But Libby is intent on using the 'Guardian' to trash his reputation as well, in the gleeful knowledge that he can't sue:
Over the next two years, through letters, visits, and the audio cassette tapes she would record for me in the long hours after bang-up, I tried to piece together a more nuanced portrait of this tabloid-constructed harpy and heard far more detail about Andrews's early life and her relationship with Cressman than had been revealed at trial. In essence, she told me that she had been sexually abused by a close family member as a child, and that her boyfriend was a dominating individual whose sexual demands – including anal sex, bondage and role-play – she found degrading but acquiesced to.You mean, the murderess blamed her victim, secure in the knowledge that he wasn't around to contradict her?
Surely only an idiot would swallow that whole and...
It soon became clear to me that Andrews's experience of domestic abuse could not be neatly compartmentalised. Domestic violence is not only about black eyes and split lips, and victims are not always nice. Cressman's abuse manifested itself in far more subtle forms of control. Colleagues would remark upon how sweet it was that her boyfriend picked her up from work each evening. For Andrews, such solicitous behaviour had a more sinister meaning – it was to ensure that she was never alone with anyone else but him.No equivocation there, Libby? No 'Hang on a minute, perhaps I should wonder if maybe this isn't the whole truth'?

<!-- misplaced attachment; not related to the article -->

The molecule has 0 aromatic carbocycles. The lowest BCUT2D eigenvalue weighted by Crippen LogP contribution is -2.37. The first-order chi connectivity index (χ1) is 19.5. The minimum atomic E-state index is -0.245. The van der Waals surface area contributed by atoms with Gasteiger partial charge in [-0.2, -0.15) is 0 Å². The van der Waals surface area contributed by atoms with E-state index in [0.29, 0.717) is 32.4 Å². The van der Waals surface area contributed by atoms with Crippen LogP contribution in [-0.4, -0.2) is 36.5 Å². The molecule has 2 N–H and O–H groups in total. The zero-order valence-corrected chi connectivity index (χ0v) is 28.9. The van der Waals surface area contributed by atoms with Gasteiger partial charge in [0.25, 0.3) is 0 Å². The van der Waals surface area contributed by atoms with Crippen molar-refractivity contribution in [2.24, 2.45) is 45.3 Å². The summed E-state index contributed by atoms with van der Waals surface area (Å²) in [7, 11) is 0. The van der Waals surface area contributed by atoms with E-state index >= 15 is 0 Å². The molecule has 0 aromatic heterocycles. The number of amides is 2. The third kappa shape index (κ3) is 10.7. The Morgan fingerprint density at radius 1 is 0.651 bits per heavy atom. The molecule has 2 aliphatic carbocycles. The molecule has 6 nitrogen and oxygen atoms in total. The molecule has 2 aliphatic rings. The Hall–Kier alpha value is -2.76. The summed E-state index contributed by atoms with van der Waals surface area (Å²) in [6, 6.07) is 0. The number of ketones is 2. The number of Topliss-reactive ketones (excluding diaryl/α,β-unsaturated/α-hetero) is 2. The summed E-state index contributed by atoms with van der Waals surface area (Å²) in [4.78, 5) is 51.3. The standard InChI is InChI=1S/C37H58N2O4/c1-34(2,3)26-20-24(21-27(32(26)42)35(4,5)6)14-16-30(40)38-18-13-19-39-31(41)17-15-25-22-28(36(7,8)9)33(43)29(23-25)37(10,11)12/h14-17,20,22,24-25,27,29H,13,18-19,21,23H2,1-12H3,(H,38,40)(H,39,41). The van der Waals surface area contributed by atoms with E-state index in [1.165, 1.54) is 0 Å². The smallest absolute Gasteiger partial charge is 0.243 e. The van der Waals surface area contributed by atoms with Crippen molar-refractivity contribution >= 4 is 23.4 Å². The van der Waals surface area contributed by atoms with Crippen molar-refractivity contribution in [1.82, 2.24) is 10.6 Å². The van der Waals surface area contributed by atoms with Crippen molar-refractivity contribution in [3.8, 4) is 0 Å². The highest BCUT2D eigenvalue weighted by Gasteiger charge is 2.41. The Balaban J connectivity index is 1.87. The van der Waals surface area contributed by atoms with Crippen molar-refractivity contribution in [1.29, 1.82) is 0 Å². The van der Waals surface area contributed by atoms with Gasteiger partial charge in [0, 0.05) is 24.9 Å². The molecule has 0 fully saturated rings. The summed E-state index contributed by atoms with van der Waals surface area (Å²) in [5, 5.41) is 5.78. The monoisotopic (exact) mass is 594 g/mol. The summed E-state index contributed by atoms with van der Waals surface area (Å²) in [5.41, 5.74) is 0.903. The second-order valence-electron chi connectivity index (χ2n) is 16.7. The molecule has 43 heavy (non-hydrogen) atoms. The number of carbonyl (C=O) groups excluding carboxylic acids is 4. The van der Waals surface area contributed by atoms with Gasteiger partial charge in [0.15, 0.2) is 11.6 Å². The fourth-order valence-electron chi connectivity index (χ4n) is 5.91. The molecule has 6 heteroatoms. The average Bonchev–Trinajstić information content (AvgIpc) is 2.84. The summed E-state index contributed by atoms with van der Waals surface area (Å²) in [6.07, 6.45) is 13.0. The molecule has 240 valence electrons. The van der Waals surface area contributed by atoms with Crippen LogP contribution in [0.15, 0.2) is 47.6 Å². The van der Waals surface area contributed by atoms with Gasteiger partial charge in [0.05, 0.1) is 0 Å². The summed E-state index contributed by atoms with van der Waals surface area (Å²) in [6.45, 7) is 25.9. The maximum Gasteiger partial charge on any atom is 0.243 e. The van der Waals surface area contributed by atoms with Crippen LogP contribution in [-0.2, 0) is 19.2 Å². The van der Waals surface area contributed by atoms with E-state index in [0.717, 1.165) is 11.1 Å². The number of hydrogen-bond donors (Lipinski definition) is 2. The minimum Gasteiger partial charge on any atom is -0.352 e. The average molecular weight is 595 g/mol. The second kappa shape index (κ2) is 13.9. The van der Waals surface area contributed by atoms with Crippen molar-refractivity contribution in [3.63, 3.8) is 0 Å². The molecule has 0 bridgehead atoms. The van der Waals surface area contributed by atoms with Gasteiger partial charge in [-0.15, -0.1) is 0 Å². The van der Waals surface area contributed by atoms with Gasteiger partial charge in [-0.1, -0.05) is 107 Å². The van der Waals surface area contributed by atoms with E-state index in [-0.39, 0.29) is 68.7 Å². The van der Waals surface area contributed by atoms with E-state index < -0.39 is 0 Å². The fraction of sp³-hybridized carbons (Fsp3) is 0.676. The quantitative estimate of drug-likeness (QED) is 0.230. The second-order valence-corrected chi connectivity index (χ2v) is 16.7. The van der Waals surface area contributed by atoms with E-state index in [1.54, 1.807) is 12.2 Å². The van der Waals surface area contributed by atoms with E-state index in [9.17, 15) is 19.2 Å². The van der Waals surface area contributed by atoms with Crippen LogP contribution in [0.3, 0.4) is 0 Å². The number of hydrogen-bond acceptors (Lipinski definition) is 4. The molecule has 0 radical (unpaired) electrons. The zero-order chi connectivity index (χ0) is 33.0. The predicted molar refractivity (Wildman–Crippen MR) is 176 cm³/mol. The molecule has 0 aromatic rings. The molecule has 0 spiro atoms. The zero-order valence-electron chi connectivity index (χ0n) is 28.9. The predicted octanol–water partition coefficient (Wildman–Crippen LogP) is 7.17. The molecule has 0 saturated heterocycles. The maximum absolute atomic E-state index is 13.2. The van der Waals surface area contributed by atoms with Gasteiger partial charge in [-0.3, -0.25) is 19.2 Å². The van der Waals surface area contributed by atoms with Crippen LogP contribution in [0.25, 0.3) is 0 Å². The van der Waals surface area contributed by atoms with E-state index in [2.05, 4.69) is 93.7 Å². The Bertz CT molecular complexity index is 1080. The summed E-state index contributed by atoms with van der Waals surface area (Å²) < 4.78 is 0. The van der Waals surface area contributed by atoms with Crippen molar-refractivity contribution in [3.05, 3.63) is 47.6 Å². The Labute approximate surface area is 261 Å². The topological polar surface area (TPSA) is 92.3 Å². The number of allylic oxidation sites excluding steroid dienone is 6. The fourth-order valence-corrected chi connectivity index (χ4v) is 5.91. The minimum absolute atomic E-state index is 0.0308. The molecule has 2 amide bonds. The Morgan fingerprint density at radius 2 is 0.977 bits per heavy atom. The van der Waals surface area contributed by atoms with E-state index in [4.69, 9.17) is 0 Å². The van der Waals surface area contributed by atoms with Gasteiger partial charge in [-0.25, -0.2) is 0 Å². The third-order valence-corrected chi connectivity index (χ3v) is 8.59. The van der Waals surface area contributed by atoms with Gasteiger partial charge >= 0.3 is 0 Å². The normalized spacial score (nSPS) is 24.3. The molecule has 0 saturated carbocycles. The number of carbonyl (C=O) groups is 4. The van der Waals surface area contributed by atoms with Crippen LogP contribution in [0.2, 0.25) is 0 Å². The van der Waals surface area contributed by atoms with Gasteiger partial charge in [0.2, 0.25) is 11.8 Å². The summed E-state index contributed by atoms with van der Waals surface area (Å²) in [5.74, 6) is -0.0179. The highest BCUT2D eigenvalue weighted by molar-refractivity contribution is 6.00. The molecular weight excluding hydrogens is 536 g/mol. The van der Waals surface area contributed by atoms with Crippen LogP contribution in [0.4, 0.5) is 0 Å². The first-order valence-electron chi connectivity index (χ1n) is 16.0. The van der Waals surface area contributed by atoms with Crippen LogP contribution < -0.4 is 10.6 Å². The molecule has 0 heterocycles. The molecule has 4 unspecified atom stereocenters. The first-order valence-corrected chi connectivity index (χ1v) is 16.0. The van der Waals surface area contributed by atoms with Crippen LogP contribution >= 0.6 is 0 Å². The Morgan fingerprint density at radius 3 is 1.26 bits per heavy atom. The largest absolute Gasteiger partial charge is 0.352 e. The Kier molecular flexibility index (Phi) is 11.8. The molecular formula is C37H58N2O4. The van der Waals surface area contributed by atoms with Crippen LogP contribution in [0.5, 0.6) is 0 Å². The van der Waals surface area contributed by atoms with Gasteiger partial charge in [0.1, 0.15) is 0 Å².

Last month, BBC1's estimable Criminal Justice strand told the story of a fictional victim of domestic sexual abuse who finally snapped, which I felt sure must have been inspired by the Andrews case. Juliet was a comfortably middle-class housewife, with a beautiful daughter and an attentive husband who brought her home white roses at the end of another high-earning day. He also took camera phone snaps of her makeup drawer morning and evening to check what she had used, and buggered her nightly.Why, yes. A piece of fiction told by a murderess matched a piece of fiction told by the BBC. It all makes sense!
As a society, we have advanced hugely in our attitudes to domestic violence over the past few decades. But it remains the case that only specific types of abuse and specific types of victim are believed by juries. Andrews had no physical scars to parade. But she had scars nevertheless.So would Thomas Cressman. Had he lived...
Jane Andrews is a murderess. But I think there must be a special place in hell reserved for the likes of Libby Brooks too.